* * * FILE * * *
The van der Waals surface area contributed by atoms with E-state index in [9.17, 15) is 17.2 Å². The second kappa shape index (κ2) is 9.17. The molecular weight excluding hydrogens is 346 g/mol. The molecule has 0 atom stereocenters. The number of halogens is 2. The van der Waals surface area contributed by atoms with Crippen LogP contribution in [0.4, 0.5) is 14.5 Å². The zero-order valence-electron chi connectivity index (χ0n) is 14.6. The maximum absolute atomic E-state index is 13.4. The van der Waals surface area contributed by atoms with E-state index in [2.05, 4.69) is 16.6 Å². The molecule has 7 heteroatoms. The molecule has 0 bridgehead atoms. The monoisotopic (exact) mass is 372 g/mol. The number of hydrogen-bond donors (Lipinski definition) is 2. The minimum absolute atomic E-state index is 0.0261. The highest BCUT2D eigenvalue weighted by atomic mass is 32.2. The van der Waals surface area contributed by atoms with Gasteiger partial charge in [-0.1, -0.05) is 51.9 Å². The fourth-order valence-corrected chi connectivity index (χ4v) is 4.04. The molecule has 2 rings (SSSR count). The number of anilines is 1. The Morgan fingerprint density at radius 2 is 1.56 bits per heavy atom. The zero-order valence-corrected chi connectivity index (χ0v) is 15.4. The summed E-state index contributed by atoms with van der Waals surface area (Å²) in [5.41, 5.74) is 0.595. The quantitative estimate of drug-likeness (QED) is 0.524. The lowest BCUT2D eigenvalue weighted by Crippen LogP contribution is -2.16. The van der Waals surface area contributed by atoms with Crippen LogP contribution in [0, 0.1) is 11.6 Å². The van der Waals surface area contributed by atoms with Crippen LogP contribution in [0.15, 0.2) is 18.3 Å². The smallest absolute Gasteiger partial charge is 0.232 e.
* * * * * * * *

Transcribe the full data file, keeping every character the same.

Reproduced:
The van der Waals surface area contributed by atoms with E-state index in [9.17, 15) is 17.2 Å². The second kappa shape index (κ2) is 9.17. The molecular weight excluding hydrogens is 346 g/mol. The molecule has 0 atom stereocenters. The number of halogens is 2. The van der Waals surface area contributed by atoms with Crippen LogP contribution in [0.4, 0.5) is 14.5 Å². The zero-order valence-electron chi connectivity index (χ0n) is 14.6. The maximum absolute atomic E-state index is 13.4. The van der Waals surface area contributed by atoms with E-state index in [2.05, 4.69) is 16.6 Å². The molecule has 7 heteroatoms. The molecule has 0 bridgehead atoms. The monoisotopic (exact) mass is 372 g/mol. The number of hydrogen-bond donors (Lipinski definition) is 2. The minimum absolute atomic E-state index is 0.0261. The highest BCUT2D eigenvalue weighted by atomic mass is 32.2. The van der Waals surface area contributed by atoms with Gasteiger partial charge in [-0.1, -0.05) is 51.9 Å². The fourth-order valence-corrected chi connectivity index (χ4v) is 4.04. The molecule has 2 rings (SSSR count). The number of anilines is 1. The Morgan fingerprint density at radius 2 is 1.56 bits per heavy atom. The zero-order valence-corrected chi connectivity index (χ0v) is 15.4. The summed E-state index contributed by atoms with van der Waals surface area (Å²) in [5.41, 5.74) is 0.595. The quantitative estimate of drug-likeness (QED) is 0.524. The lowest BCUT2D eigenvalue weighted by Crippen LogP contribution is -2.16. The van der Waals surface area contributed by atoms with Crippen LogP contribution in [0, 0.1) is 11.6 Å². The van der Waals surface area contributed by atoms with Crippen LogP contribution in [0.15, 0.2) is 18.3 Å². The smallest absolute Gasteiger partial charge is 0.232 e.